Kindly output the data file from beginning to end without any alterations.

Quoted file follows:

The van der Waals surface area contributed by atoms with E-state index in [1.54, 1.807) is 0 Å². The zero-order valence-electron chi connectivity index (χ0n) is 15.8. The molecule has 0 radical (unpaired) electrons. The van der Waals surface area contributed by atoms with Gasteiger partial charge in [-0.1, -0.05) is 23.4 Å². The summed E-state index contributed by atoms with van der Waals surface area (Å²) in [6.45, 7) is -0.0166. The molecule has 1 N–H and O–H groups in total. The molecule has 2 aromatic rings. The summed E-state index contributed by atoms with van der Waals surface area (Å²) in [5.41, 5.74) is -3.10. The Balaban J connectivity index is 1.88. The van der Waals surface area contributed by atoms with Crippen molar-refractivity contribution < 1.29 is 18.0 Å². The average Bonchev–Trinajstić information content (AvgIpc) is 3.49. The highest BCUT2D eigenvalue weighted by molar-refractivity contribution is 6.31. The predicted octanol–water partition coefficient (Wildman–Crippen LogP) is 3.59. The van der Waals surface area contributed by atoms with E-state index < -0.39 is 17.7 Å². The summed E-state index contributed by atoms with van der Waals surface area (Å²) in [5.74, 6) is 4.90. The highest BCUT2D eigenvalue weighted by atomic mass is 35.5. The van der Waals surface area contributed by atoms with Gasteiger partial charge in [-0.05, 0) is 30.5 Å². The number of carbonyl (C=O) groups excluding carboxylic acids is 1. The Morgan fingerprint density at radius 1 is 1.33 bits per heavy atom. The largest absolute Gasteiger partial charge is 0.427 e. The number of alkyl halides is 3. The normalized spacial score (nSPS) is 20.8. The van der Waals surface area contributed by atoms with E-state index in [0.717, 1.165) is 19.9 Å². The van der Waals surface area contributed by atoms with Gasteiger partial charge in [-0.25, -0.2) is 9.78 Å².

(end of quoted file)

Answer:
The van der Waals surface area contributed by atoms with E-state index in [1.54, 1.807) is 0 Å². The zero-order valence-electron chi connectivity index (χ0n) is 15.8. The molecule has 0 radical (unpaired) electrons. The van der Waals surface area contributed by atoms with Gasteiger partial charge in [-0.1, -0.05) is 23.4 Å². The summed E-state index contributed by atoms with van der Waals surface area (Å²) in [6.45, 7) is -0.0166. The molecule has 1 N–H and O–H groups in total. The molecule has 2 aromatic rings. The summed E-state index contributed by atoms with van der Waals surface area (Å²) in [5.41, 5.74) is -3.10. The Balaban J connectivity index is 1.88. The van der Waals surface area contributed by atoms with Crippen molar-refractivity contribution < 1.29 is 18.0 Å². The average Bonchev–Trinajstić information content (AvgIpc) is 3.49. The highest BCUT2D eigenvalue weighted by molar-refractivity contribution is 6.31. The predicted octanol–water partition coefficient (Wildman–Crippen LogP) is 3.59. The van der Waals surface area contributed by atoms with E-state index < -0.39 is 17.7 Å². The summed E-state index contributed by atoms with van der Waals surface area (Å²) in [5.74, 6) is 4.90. The highest BCUT2D eigenvalue weighted by atomic mass is 35.5. The van der Waals surface area contributed by atoms with Gasteiger partial charge in [-0.05, 0) is 30.5 Å². The number of carbonyl (C=O) groups excluding carboxylic acids is 1. The Morgan fingerprint density at radius 1 is 1.33 bits per heavy atom. The largest absolute Gasteiger partial charge is 0.427 e. The number of alkyl halides is 3. The normalized spacial score (nSPS) is 20.8. The van der Waals surface area contributed by atoms with E-state index in [0.717, 1.165) is 19.9 Å². The van der Waals surface area contributed by atoms with Gasteiger partial charge in [-0.25, -0.2) is 9.78 Å².